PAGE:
"Germany in Europe" Campus Weeks
Enlarge image (© picture alliance) For centuries, national rivalries were a defining feature of interstate relations in Europe. Attempts were made to extend influence well beyond a state’s boundaries. Following the cataclysm of World War II, however, the struggle for dominance was replaced by the principles of peaceful coexistence, cooperation, and integration. Democracy, freedom, human rights, and the rule of law have become crucial characteristics of a united Europe and the countries it comprises. Today, the European Union sets an outstanding example of peaceful relations among its member states, all of whom have forgone aspects of their sovereignty to form one strong, close-knit community.
Yet, while the issue of predominance is past, the question of leadership remains. In principle, no single country takes the lead in the process of European policy-making. All member states weigh in on decisions, with their voting power determined by the size of their population, except in cases of decisions taken by consensus. Still, the actual influence of individual countries may vary. What is more, the sovereign debt crisis in Europe has given rise to calls for leadership, and, in its course, Germany has come to play a significant role by calling for solidarity among EU member states to provide financial guarantees and stability to partners in need.
Perceptions of German influence diverge widely, however, both within Germany and in the rest of Europe. While some reject it for historical reasons or as undue involvement in their domestic affairs, others hail German leadership as a requisite for resolving the crisis and sustaining the integration process. Again others find such expectations exaggerated, pointing to the limits of one state’s decision-making powers within the European Union and to a German reluctance to lead
Enlarge image (© picture alliance / chromorange dz) The 2013-2014 nationwide campus campaign of the German Information Center USA at the German Embassy seeks to raise awareness of recent developments in Germany and Europe, while pointing to the historical foundations and culture of the European Union as well as the future relevance of transatlantic relations. Is Germany taking on the role of a leading power in Europe? Or rather, should it assume such a role?
Participants in our “Germany in Europe” campaign are encouraged to reflect on German culture and history, on the interrelationship between Germany’s role within the European Union, the process of European integration, and the future of the transatlantic partnership. Will the future see a more German Europe or a more European Germany?
How will students engage in the debate?
The Embassy’s German Information Center (GIC) will stimulate discussion about Germany’s international role by encouraging university discussion about policy and economics in Europe. Partner universities will hold competitions seeking the best essays, debates, policy papers or posters in which students outline their unique perspectives. More than 6,000 students will be reached through this campaign.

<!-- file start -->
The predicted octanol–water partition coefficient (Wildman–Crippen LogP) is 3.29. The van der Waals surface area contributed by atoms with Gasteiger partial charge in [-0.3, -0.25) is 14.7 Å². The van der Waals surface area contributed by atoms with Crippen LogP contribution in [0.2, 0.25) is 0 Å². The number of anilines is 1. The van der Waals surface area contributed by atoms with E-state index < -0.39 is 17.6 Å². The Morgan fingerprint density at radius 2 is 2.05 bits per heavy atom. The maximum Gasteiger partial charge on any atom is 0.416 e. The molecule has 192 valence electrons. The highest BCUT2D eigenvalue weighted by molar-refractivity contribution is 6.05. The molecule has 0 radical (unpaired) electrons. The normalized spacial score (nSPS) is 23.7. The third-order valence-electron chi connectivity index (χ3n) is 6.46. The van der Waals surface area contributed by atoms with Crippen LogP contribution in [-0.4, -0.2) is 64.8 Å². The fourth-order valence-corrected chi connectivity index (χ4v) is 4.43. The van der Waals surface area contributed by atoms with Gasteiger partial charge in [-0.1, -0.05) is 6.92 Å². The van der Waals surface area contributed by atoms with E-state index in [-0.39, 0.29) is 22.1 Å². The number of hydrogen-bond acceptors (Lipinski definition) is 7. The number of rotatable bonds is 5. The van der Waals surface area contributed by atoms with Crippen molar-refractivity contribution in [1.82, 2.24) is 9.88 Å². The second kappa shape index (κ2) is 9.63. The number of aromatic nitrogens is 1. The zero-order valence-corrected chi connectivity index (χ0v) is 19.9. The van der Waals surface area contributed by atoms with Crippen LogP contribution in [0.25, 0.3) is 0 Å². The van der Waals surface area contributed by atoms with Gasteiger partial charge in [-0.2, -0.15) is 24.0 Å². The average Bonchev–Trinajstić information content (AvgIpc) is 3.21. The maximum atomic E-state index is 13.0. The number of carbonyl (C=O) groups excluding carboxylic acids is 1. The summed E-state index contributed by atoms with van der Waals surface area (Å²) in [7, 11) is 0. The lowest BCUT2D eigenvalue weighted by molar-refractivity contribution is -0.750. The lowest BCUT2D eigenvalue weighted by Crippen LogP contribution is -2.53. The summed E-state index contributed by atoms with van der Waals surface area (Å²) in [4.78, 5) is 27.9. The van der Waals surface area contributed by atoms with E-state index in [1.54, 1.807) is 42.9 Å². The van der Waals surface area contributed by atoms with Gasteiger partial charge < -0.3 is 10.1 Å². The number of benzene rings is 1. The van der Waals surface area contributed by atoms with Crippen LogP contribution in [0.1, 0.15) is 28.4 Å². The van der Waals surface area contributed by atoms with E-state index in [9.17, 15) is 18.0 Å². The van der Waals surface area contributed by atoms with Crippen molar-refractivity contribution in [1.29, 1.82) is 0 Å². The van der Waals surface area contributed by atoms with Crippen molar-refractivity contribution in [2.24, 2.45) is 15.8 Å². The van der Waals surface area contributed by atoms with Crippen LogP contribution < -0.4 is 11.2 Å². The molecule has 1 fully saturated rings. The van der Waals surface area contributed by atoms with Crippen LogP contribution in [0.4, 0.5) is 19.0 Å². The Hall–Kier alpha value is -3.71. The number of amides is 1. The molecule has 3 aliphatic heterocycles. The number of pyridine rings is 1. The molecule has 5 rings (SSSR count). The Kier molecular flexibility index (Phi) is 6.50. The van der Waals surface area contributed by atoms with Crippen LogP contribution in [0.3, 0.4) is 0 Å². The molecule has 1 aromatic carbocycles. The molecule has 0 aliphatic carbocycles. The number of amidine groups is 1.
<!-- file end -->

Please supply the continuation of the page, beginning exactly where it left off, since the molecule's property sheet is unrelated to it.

To highlight Germany’s distinctive culture and arouse student interest, universities will also host events including a Schnitzeljagd (scavenger hunt), German movie screenings and “Euro-cup” soccer tournaments. Students can learn about Germany’s Christmas traditions at one university’s Nikolaustag, or sample German food at a university Oktoberfest.
Enlarge image (© Auswärtiges Amt) Across the United States, “Germany in Europe” discussions will erupt in debate, with students assuming the roles of EU politicians in videotaped Model European Union negotiations and competing in poetry slams. Campus conferences, speaker events, blogs, Twitter hashtags and Europe Day celebrations will ensure that the conversation carries on outside the classroom.
The GIC will provide printed materials, coursework and financial support for universities enrolled in the 2013-2014 Campus Weeks program.
Did you know that one university designed our beautiful "Germany in Europe" logo before the start of the campaign? We'd like to extend our thanks to University of Baltimore Professor T. James O'Donnell and M.A. students Beth Varden, Callan Silver and Emily Kunz for their hard work over the summer.
“Our enrollments in Beginning German increased by 30 percent this year. We have more and more students interested in studying abroad in Berlin. The number of students deciding to declare German as their major has also increased markedly.” – Brown University, Participant in “Think Transatlantic” and “Germany in Europe” Campus Weeks
Enlarge image The "Germany in Europe" logo was developed by University of Baltimore Professor T. James O'Donnell and M.A. students Beth Varden, Callan Silver and Emily Kunz. (© Germany.info) “Keep doing these! They are a great way to bring today’s Germany to people’s attention. Even people who generally don’t attend the events are already asking me now what this year’s topic will be. It’s getting positive impressions of Germany to people all over campus and that carries beyond.” – Participant in the “Think Transatlantic” Campus Weeks
“I would not be surprised if a number of students were to consider studying abroad, doing internships or at least visiting Germany after what they have seen. Germany was put on the map for them with these events – and for many of them it is a Germany they didn’t know.” - Participant in the “Think Transatlantic” Campus Weeks